Background: Venous thromboembolism (VTE) is a disease process characterized by blood clot formation in the deep veins of the lower extremities, known as deep vein thrombosis. In some, a blood clot may dislodge and travel into the vessels of the lungs causing a pulmonary embolism (PE). The incidence of this disease is increased by factors that 1) cause damage to blood vessels, 2) decrease blood circulation, and 3) increase thickness of the blood.
Head and neck cancer patients who undergo surgical procedures requiring extensive tissue removal and reconstruction are prone to VTE risk factors and appear to have a higher incidence of venous thromboembolism than other surgical patient populations. The incidence of VTE in head and neck cancer patients undergoing cancer resection followed by reconstructive procedures, including microvascular anastomosis, is shown to be as high as 5.8 %. This is in accordance with the investigators’ observations in their own clinical practice of head and neck cancer patients that undergo resection with microvascular reconstruction.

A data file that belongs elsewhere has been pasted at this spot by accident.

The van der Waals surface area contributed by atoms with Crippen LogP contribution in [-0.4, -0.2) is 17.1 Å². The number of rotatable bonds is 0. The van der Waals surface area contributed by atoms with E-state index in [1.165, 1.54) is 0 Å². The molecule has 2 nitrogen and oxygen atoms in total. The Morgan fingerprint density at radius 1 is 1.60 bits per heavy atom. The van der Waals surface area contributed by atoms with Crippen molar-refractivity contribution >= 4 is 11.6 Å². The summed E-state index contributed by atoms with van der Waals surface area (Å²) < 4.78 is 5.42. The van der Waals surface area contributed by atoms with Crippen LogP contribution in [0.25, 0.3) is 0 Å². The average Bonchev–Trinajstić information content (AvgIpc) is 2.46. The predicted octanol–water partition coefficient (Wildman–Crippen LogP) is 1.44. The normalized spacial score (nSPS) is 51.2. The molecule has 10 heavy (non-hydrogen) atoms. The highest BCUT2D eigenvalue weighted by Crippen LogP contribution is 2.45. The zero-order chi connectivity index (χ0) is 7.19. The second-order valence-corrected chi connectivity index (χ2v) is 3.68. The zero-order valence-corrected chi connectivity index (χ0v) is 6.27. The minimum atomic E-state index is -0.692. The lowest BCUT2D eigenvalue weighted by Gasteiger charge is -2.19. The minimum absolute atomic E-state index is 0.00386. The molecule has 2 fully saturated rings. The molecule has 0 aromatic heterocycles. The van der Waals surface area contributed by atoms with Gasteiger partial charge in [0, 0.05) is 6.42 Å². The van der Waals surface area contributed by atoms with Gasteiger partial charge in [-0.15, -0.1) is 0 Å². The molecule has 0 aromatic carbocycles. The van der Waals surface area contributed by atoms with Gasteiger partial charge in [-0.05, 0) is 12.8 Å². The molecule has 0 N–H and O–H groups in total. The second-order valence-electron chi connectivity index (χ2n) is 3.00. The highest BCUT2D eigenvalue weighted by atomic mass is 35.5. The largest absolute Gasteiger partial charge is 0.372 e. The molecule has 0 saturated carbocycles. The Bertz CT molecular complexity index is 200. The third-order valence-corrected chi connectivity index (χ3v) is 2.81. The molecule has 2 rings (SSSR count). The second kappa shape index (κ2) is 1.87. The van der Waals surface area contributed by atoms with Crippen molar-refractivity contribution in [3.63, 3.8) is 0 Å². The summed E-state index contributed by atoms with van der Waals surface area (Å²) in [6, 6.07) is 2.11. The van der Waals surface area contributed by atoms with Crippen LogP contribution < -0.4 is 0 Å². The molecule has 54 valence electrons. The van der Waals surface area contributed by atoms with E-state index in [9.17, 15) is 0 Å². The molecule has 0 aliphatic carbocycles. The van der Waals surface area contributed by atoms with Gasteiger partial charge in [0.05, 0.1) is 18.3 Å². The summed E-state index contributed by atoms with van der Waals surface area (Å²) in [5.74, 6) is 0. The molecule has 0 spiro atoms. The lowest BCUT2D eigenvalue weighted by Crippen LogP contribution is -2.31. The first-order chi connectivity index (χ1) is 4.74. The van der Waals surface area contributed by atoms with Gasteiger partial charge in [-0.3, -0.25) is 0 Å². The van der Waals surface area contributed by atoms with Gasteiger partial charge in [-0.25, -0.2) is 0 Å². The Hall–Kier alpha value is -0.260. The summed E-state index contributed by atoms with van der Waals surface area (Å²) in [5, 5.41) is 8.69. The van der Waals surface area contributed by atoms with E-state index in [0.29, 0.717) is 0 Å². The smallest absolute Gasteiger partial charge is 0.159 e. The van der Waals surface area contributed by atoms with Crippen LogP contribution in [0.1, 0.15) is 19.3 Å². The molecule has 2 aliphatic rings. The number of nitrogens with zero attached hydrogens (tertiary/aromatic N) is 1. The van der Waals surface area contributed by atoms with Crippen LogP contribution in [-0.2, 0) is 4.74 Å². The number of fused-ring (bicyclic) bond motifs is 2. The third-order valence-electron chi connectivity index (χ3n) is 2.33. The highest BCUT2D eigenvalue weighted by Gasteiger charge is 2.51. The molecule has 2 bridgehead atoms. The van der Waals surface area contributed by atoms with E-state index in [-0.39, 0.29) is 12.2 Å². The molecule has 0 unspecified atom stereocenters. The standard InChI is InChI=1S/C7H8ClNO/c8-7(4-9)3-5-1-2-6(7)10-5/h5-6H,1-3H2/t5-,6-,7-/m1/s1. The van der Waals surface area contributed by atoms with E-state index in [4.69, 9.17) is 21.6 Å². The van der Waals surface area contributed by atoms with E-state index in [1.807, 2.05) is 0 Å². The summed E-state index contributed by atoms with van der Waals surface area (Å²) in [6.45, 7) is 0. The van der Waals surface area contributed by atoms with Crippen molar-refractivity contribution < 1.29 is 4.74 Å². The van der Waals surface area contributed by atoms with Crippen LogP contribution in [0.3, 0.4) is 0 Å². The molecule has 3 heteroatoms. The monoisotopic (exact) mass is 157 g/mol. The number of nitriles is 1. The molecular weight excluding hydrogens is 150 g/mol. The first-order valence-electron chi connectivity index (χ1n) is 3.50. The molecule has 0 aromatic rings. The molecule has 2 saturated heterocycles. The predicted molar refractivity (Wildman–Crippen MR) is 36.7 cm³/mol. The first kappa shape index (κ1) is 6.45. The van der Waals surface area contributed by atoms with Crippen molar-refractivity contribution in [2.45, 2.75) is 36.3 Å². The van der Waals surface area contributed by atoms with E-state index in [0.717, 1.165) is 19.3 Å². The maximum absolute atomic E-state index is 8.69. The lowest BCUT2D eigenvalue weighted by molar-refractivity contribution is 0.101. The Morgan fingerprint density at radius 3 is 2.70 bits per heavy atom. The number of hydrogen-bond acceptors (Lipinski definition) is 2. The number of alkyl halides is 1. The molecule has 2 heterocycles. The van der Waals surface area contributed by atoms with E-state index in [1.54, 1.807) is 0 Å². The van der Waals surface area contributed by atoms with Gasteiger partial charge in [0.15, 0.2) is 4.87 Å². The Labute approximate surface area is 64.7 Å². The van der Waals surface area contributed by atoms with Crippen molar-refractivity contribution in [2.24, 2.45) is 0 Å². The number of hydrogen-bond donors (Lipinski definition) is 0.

Objectives: The purpose of this study is to compare the incidence of VTE and PE in UIC head and neck cancer patients who 1) did not have a reconstruction procedure following cancer resection and 2) those that did have a reconstruction procedure following cancer resection. We hypothesize that the incidence of VTE will be higher in patients that underwent resection and microvascular free tissue transfer reconstruction than in head and neck cancer patients who did not undergone this type of reconstruction. Further, we hypothesize that the Caprini scores of the patients that developed VTE will be higher than those that did not.